So, any word on how we managed to get from 'researchers identify class of conditions for which mice are an unexpectedly lousy model' to 'drug testing in mice may be a waste of time'?

Re:TFS... (1)

Stem_Cell_Brad (1847248) | about a year and a half ago | (#42874117)

I am somewhat confused by that leap of logic, too. I am afraid people will use this interesting work to support the idea that mice are not a good model to study anything human-related. TFS is pointed this direction anyway...

Re:TFS... (1)

WillAffleckUW (858324) | about a year and a half ago | (#42874119)

So, any word on how we managed to get from 'researchers identify class of conditions for which mice are an unexpectedly lousy model' to 'drug testing in mice may be a waste of time'?

I blame the cat and dog lobbies. They never liked mice.

Re:TFS... (0)

Anonymous Coward | about a year and a half ago | (#42874131)

Hyperbole = eyeballs = ad revenue

Re:TFS... (1)

gstoddart (321705) | about a year and a half ago | (#42874459)

So, any word on how we managed to get from 'researchers identify class of conditions for which mice are an unexpectedly lousy model' to 'drug testing in mice may be a waste of time'?

Well, one of the linked articles says:

The study's findings do not mean that mice are useless models for all human diseases. But, its authors said, they do raise troubling questions about diseases like the ones in the study that involve the immune system, including cancer and heart disease.

It may well be a case of either the submitter or an intermediate press agency adding the words "waste of time". The author didn't reach such a bold conclusion.

Re:TFS... (1)

fuzzyfuzzyfungus (1223518) | about a year and a half ago | (#42875041)

The study certainly does suggest that mice(and some mouse findings) are much more troublesome than previously suspected. On the plus side, the methods that they used to establish that there was a real problem with mice(the examination of gene expression under the various conditions) seem like they might also be broadly applicable for examining the problem of what is and isn't a good model organism for a given problem...

Obviously, in an ideal world further research would confirm that you are on the right track and everything is just wonderful; but by our non-ideal world standards, a paper that hints at how animal models may be more accurately chosen or excluded for given lines of research seems like it could be quite handy.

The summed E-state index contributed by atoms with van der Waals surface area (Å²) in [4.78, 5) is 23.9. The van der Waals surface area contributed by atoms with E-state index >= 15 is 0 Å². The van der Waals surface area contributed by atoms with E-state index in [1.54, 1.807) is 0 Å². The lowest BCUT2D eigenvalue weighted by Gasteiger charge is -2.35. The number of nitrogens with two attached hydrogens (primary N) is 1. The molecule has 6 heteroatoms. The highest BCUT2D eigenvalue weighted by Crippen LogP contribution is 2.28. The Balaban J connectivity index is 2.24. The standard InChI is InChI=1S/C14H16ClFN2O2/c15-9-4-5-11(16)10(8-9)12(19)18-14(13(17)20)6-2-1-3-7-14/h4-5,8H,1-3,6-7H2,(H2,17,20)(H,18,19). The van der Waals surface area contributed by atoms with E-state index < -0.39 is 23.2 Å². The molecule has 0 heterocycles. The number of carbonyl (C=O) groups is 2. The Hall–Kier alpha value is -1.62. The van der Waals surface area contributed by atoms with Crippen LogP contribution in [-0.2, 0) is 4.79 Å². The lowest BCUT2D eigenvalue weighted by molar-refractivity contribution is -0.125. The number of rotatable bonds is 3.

Re:TFS... (1)

poofmeisterp (650750) | about a year and a half ago | (#42875113)

So, any word on how we managed to get from 'researchers identify class of conditions for which mice are an unexpectedly lousy model' to 'drug testing in mice may be a waste of time'?

Honestly, that sounds like another way of saying "we don't know what to effing do now. We have no test Humans!"

You know, capital punishment should include the obligatory 'island of murder/rape/pedophile criminals', but instead of serving time ad nauseam, you get to be randomly picked for drug trials.

Better than the alternatives (1)

interkin3tic (1469267) | about a year and a half ago | (#42874015)

Any volunteers to have doctors intentionally give you blood poisoning, then take experimental drugs to cure it? Keep in mind that a quarter of those TREATED for sepsis will die, and naturally you wouldn't be able to take other treatments or that would cloud the results. So you'll die of sepsis, unless the drugs they're testing kills you first.

Anyone volunteering, you've clearly got some problems and would be unsuitable to study anyway. And forcing people to participate in the research and letting them die has its own problems.

Researchers already knew that mice models were far from perfect. Anyone paying any attention to biomedical research knows that if some amazing cure is demonstrated in mice, it will likely never be heard of again since it didn't pan out. It's important to realize if one hadn't already that mice weren't perfect models for humans, but it's also important to realize that drug testing in mice IS necessary.

Re:Better than the alternatives (2)

Daniel Dvorkin (106857) | about a year and a half ago | (#42874121)

Anyone paying any attention to biomedical research knows that if some amazing cure is demonstrated in mice, it will likely never be heard of again since it didn't pan out.

OTOH, if it's not demonstrated in mice, it's even more likely never to be heard of again. ;)

Re:Better than the alternatives (1)

canadiannomad (1745008) | about a year and a half ago | (#42874643)

it's also important to realize that drug testing in mice IS necessary.

See that is the part I don't understand... Why must it be mice? And how many drugs have a negligible effect in mice, but would work well in humans, or have a toxic effect in mice, but only minor side effects in humans? These days the drug would be overlooked or rejected. Humans are not mice... How often are we overlooking good drugs because of bad animal models?

I get the point, we need to protect humans first, and not be doing stupid/dangerous tests on humans just for the sake of science. I think, for me, this just makes more of a point that suggests we should go in the direction of testing first with human tissues and actual model organs then test in full system creatures like marmosets.
So far, this ted.com talk [ted.com] is the direction I think would benefit us most as a species. Not that I think we are there yet, it definitely looks like the way to go.

Re:Better than the alternatives (1)

WillAffleckUW (858324) | about a year and a half ago | (#42875105)

See that is the part I don't understand... Why must it be mice?.